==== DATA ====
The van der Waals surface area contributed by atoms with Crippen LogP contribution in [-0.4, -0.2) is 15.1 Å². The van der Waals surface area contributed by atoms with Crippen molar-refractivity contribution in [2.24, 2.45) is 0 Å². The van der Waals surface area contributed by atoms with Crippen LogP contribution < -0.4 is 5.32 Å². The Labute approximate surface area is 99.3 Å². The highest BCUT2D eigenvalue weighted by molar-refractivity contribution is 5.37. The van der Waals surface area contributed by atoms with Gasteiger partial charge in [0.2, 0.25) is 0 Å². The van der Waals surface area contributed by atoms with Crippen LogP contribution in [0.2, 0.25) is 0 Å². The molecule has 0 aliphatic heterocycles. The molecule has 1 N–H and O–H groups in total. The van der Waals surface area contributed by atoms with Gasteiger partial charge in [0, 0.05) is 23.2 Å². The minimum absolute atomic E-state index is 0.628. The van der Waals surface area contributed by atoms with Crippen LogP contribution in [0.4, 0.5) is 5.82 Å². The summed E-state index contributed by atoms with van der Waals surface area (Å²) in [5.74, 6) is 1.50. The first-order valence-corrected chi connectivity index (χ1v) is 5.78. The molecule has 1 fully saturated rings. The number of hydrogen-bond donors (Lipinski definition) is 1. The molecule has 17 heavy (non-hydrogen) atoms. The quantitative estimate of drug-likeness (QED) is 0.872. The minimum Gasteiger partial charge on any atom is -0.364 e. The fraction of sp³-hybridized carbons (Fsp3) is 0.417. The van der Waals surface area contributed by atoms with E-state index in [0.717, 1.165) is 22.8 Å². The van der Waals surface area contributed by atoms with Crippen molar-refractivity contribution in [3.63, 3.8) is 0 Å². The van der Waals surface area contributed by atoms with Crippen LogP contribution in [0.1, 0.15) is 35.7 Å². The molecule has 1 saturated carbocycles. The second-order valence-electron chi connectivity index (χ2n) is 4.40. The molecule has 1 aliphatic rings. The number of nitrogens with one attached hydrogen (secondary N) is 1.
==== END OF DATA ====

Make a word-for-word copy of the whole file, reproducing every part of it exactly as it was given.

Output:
The van der Waals surface area contributed by atoms with Crippen LogP contribution in [-0.4, -0.2) is 15.1 Å². The van der Waals surface area contributed by atoms with Crippen molar-refractivity contribution in [2.24, 2.45) is 0 Å². The van der Waals surface area contributed by atoms with Crippen LogP contribution < -0.4 is 5.32 Å². The Labute approximate surface area is 99.3 Å². The highest BCUT2D eigenvalue weighted by molar-refractivity contribution is 5.37. The van der Waals surface area contributed by atoms with Gasteiger partial charge in [0.2, 0.25) is 0 Å². The van der Waals surface area contributed by atoms with Crippen LogP contribution in [0.2, 0.25) is 0 Å². The molecule has 0 aliphatic heterocycles. The molecule has 1 N–H and O–H groups in total. The van der Waals surface area contributed by atoms with Gasteiger partial charge in [0, 0.05) is 23.2 Å². The minimum absolute atomic E-state index is 0.628. The van der Waals surface area contributed by atoms with Crippen LogP contribution in [0.4, 0.5) is 5.82 Å². The summed E-state index contributed by atoms with van der Waals surface area (Å²) in [5.74, 6) is 1.50. The first-order valence-corrected chi connectivity index (χ1v) is 5.78. The molecule has 1 fully saturated rings. The number of hydrogen-bond donors (Lipinski definition) is 1. The molecule has 17 heavy (non-hydrogen) atoms. The quantitative estimate of drug-likeness (QED) is 0.872. The minimum Gasteiger partial charge on any atom is -0.364 e. The fraction of sp³-hybridized carbons (Fsp3) is 0.417. The van der Waals surface area contributed by atoms with E-state index in [0.717, 1.165) is 22.8 Å². The van der Waals surface area contributed by atoms with Crippen molar-refractivity contribution in [3.63, 3.8) is 0 Å². The van der Waals surface area contributed by atoms with Crippen LogP contribution in [0.1, 0.15) is 35.7 Å². The molecule has 1 saturated carbocycles. The second-order valence-electron chi connectivity index (χ2n) is 4.40. The molecule has 1 aliphatic rings. The number of nitrogens with one attached hydrogen (secondary N) is 1.